A U.S. official in Baghdad said a steep decline in militia and Sunni-Shi’ite sectarian violence that peaked in 2006 and 2007 had fueled a tentative swing away from sectarian politics.

“We have a long way to go, because it’s very hard to get around identity politics when the only place you felt safe was in your particular community,” he said, speaking on condition of anonymity.

“What I can say is that Iraqis now want to vote for the better candidate, regardless of his religious sect,” said Kaddum al-Muqdadi, a political analyst in Baghdad.


Even so, it may be difficult for smaller parties to win ground from established, well-funded organizations and such intentions may not translate into a significant shift in Iraqi politics.

“The major religious parties are better organized, better funded, better armed, and control the media and ... government departments that dispense jobs and social services,” said Michael Knights, who heads an Iraq program at the Washington Institute for Near East Policy.

“The seculars are typically divided and poorly organized ... As a result, the Iraqi people don’t currently have a credible alternative option to the Islamists in many provinces.”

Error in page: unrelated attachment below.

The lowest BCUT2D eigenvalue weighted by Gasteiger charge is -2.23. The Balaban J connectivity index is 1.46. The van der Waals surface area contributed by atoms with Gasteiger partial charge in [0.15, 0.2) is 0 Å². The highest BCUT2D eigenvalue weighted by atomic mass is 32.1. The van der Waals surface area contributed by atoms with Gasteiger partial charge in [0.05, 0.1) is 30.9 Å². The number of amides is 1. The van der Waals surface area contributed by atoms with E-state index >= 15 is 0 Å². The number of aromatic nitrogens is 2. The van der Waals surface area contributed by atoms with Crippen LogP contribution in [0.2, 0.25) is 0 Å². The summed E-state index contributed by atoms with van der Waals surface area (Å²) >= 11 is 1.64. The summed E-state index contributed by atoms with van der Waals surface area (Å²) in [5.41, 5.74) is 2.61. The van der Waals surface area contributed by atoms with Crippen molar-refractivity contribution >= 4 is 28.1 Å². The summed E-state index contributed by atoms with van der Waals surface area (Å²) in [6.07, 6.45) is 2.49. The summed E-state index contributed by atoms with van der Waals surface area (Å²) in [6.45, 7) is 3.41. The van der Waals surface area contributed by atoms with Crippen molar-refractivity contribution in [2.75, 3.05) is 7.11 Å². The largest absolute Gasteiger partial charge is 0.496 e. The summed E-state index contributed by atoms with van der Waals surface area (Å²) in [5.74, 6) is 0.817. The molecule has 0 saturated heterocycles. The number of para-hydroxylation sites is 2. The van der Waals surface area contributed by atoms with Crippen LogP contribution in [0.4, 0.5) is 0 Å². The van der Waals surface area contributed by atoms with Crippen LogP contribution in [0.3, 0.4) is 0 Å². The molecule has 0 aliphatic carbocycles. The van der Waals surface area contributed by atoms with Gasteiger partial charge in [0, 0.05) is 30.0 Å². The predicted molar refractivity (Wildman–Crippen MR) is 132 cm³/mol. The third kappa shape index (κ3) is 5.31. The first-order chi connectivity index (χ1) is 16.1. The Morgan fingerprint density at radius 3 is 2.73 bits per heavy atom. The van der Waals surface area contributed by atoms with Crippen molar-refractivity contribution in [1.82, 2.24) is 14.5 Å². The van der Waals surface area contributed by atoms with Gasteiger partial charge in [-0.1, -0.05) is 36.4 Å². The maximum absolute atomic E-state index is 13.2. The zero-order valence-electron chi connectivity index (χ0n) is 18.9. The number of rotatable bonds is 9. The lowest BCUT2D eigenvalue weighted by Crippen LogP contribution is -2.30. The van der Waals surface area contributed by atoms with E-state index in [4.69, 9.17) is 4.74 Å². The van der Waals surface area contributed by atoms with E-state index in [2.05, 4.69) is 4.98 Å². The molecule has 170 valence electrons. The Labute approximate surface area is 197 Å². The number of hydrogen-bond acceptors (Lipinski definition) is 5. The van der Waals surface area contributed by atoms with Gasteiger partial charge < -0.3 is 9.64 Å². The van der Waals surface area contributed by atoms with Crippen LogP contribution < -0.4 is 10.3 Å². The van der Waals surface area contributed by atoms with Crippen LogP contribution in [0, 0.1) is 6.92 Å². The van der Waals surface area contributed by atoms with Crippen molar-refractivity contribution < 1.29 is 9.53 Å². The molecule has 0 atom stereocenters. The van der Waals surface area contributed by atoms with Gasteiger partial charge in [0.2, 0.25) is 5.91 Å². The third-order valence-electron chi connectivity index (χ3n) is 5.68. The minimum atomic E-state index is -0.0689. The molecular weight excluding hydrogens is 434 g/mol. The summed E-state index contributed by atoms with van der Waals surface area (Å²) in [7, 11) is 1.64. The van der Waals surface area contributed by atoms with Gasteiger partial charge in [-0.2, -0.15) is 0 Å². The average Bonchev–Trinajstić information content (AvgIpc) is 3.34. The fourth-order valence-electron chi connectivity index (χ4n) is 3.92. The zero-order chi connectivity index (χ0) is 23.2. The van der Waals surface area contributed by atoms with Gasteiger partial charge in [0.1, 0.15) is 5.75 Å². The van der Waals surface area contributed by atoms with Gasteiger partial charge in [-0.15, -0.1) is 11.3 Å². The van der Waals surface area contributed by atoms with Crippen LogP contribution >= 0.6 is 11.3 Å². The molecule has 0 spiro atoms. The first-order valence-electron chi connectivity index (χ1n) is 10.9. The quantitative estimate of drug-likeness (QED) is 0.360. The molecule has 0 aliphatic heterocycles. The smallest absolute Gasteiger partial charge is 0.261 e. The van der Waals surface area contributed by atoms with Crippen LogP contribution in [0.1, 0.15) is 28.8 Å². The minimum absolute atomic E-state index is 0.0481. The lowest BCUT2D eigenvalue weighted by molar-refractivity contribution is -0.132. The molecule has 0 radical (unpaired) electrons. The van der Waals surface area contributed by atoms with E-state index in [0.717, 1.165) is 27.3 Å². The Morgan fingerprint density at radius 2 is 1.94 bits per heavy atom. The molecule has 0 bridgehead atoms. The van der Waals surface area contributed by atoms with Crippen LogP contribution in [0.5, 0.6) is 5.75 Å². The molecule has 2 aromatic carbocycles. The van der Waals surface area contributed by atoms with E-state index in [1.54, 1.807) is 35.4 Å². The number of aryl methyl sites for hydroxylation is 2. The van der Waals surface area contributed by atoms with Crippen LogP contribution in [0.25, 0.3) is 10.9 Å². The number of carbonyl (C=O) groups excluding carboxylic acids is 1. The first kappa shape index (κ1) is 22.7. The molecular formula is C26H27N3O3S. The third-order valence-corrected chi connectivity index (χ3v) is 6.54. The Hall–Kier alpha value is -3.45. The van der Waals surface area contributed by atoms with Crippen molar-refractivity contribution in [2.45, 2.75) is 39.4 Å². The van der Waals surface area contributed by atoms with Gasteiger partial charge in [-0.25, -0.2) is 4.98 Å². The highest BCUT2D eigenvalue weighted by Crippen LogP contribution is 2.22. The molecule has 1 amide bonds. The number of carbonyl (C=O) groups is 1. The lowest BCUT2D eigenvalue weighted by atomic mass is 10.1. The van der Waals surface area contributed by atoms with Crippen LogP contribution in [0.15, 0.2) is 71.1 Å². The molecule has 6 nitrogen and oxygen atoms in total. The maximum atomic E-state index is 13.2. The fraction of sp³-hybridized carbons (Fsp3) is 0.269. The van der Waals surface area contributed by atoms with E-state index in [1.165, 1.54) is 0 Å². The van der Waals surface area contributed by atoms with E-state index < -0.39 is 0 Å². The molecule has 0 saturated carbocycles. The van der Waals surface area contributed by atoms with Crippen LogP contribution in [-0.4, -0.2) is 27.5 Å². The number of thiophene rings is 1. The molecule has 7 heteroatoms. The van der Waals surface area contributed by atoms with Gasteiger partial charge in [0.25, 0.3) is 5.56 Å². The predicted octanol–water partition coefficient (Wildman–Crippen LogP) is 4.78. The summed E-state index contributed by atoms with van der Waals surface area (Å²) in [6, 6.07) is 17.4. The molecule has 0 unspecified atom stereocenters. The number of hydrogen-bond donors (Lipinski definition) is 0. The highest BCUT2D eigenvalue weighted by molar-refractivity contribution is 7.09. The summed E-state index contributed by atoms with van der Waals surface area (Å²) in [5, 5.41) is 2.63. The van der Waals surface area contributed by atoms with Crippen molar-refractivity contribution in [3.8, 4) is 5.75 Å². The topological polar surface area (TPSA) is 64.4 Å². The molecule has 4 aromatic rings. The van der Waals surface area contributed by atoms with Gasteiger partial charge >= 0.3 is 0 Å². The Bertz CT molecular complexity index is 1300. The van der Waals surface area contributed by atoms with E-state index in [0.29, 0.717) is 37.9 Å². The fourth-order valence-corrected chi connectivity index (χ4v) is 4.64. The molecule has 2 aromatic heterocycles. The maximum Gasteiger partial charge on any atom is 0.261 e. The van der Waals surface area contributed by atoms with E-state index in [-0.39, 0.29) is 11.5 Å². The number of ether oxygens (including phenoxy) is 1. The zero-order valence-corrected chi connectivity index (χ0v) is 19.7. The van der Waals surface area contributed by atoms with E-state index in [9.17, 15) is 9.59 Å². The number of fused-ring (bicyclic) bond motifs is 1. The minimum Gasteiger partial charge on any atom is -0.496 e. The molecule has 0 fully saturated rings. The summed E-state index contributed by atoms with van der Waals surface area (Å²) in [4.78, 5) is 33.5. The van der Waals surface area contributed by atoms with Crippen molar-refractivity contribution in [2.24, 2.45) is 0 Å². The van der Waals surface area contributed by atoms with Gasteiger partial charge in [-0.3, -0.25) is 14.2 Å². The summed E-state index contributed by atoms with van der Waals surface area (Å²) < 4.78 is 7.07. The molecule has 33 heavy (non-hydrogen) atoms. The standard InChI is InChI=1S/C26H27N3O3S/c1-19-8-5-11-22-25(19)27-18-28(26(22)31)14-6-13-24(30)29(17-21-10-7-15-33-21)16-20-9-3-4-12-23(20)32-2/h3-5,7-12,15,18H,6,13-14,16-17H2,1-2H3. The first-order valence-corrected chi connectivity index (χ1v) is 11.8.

Iraq was largely secular under Saddam Hussein’s authoritarian Baath party, and Shi’ite religious leaders were frequently harassed or assassinated. Many went into exile in Shi’ite Iran.

Although Shi’ites are now in the ascendancy in Iraq, they have not tried to impose an Iranian-style theocracy with veto power over the state. Iraq’s most senior Shi’ite cleric, the reclusive Grand Ayatollah Ali al-Sistani, has gone out of his way to show he is above partisan politics.

“I have spoken to Ayatollah Sistani about this. He has made it very clear to me that he does not support any one political entity or any candidate,” Faraj al-Haydari, chairman of Iraq’s independent election commission, told a news conference.

Yet the temptation to make voters think a party is favored by religious leaders is strong.

Laws ban the use of religious symbols in campaigns, but black banners with Shi’ite slogans and party insignia are everywhere on the streets of the Shi’ite holy city of Najaf.